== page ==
Far too many biobankers may be unaware of downstream events that can impact their samples. As we’ve mentioned before, variations in how biospecimens are collected, processed, stored and transported can significantly influence analyses and/or experimental results performed with these samples. Without the proper equipment, procedures and controls in place, samples can be lost, misidentified or damaged –all of which can lead to a considerable waste of time and resources.
In an earlier blog post, we explored how to minimize temperature threats when transporting samples. Today, I’d like to continue the conversation about sample transport, but shift the focus to another area that demands your consideration: traceability.
Whether you’re moving samples within your own biobank or shipping them from your facility to a different one half-way around the world, traceability during the transport process needs to be one of your top priorities. In particular, make sure you’re paying attention to:
Labels and unique identifiers. When you’re transporting samples, be wary of old-fashioned “sticky” labels on storage tubes. They can fall off or the writing on them can get damaged. Remember: Even if your sample is successfully transported to its new location, no one can use it if it can’t be identified! That’s why every sample needs a unique identifier or combination of identifiers that are a permanent part of the container. Identification options include: human readable ID (no scanner required), linear barcodes and 2D barcodes. (See more in this previous post, The Anatomy Of A Storage Tube.)
Chain of custody. You need to document every step a sample takes on the way to its new destination. A detailed chain of custody report can help you re-trace all movements during transport –and that can be incredibly useful if the biospecimen that was transported yields unexpected results.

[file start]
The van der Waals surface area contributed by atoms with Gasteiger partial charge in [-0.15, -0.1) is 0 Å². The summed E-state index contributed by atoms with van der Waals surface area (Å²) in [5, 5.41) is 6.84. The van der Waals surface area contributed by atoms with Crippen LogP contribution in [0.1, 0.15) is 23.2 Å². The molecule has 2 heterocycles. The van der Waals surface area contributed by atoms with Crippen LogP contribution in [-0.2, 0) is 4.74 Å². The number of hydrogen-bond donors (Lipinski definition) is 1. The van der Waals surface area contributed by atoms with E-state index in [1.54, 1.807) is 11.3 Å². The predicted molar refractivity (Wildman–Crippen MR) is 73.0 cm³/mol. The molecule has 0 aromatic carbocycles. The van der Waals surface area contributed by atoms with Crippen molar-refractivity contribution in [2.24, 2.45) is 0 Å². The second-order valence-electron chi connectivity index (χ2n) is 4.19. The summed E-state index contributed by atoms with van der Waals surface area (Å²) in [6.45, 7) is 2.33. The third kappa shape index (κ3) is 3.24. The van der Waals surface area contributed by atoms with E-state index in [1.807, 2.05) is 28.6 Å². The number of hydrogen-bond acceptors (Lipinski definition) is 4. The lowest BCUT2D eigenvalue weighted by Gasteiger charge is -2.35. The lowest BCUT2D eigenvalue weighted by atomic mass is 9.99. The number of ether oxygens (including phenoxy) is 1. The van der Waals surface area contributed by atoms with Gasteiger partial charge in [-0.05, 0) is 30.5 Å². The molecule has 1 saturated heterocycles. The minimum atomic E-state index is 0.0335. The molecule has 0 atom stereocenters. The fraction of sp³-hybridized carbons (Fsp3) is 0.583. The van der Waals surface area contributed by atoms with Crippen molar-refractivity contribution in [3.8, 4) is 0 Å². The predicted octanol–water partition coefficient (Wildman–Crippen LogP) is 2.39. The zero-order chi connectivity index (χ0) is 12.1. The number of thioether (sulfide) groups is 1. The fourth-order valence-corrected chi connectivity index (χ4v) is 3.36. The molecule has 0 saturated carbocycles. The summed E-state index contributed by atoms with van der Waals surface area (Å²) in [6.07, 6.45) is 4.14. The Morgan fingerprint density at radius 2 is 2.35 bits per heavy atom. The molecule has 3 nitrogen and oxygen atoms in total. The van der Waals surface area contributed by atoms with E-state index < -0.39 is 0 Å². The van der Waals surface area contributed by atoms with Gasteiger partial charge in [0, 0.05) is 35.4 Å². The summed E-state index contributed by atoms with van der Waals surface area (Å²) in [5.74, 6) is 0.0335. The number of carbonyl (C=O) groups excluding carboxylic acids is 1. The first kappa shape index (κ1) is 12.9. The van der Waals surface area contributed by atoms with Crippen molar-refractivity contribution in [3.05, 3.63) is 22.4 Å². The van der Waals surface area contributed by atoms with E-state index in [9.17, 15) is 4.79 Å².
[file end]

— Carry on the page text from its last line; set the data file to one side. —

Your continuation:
Temperature history. Temperature during transport can impact sample quality. Ideally, each sample should be maintained at its optimal storage temperature for the duration of the shipment. If it isn’t, you need a record of the total time spent out of a controlled environment. Keep in mind that freeze and thaw cycles can diminish long-term sample quality and lead to inaccurate results in research experiments and clinical trials. If one sample in a collection isn’t viable (or is yielding unexpected results), others that were transported at the same time may be damaged, as well.
Documentation. Documentation of the transport chain of custody, temperature history, etc. must be logged where other sample information is stored –whether that’s via a LIMS, some other data base or a conventional research notebook. I strongly suggest maintaining records in two different places. Commit to making duplication of documentation an SOP.
If your research involves regulated samples, you know that thorough record-keeping is required to designate chain of custody, temperature history, etc. during transport. But more and more, biobankers now recognize that robust processes for traceability during transport are essential for all samples. Why? Because comprehensive documentation of a sample’s history supports downstream use and analyses.
Do you have a tip for improving sample traceability during transport? Please share it in the comment section below.